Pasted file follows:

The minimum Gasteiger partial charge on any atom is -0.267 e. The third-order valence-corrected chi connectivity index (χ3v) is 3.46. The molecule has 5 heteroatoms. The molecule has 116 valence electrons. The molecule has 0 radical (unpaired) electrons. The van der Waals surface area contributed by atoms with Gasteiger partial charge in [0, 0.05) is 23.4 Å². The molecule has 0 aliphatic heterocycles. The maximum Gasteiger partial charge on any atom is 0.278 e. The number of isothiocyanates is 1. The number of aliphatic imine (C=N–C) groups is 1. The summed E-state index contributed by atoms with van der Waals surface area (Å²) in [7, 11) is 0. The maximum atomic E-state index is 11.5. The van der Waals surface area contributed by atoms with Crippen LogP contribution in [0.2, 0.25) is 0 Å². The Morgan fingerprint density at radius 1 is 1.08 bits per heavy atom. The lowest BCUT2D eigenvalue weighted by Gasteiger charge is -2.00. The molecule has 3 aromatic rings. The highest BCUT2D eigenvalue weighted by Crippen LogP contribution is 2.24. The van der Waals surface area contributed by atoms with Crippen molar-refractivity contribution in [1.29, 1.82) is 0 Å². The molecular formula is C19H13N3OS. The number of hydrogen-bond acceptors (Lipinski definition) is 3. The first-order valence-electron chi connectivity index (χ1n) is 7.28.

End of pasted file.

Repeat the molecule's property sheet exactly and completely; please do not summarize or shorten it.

The minimum Gasteiger partial charge on any atom is -0.267 e. The third-order valence-corrected chi connectivity index (χ3v) is 3.46. The molecule has 5 heteroatoms. The molecule has 116 valence electrons. The molecule has 0 radical (unpaired) electrons. The van der Waals surface area contributed by atoms with Gasteiger partial charge in [0, 0.05) is 23.4 Å². The molecule has 0 aliphatic heterocycles. The maximum Gasteiger partial charge on any atom is 0.278 e. The number of isothiocyanates is 1. The number of aliphatic imine (C=N–C) groups is 1. The summed E-state index contributed by atoms with van der Waals surface area (Å²) in [7, 11) is 0. The maximum atomic E-state index is 11.5. The van der Waals surface area contributed by atoms with Crippen LogP contribution in [0.2, 0.25) is 0 Å². The Morgan fingerprint density at radius 1 is 1.08 bits per heavy atom. The lowest BCUT2D eigenvalue weighted by Gasteiger charge is -2.00. The molecule has 3 aromatic rings. The highest BCUT2D eigenvalue weighted by Crippen LogP contribution is 2.24. The van der Waals surface area contributed by atoms with Crippen molar-refractivity contribution in [1.29, 1.82) is 0 Å². The molecular formula is C19H13N3OS. The number of hydrogen-bond acceptors (Lipinski definition) is 3. The first-order valence-electron chi connectivity index (χ1n) is 7.28.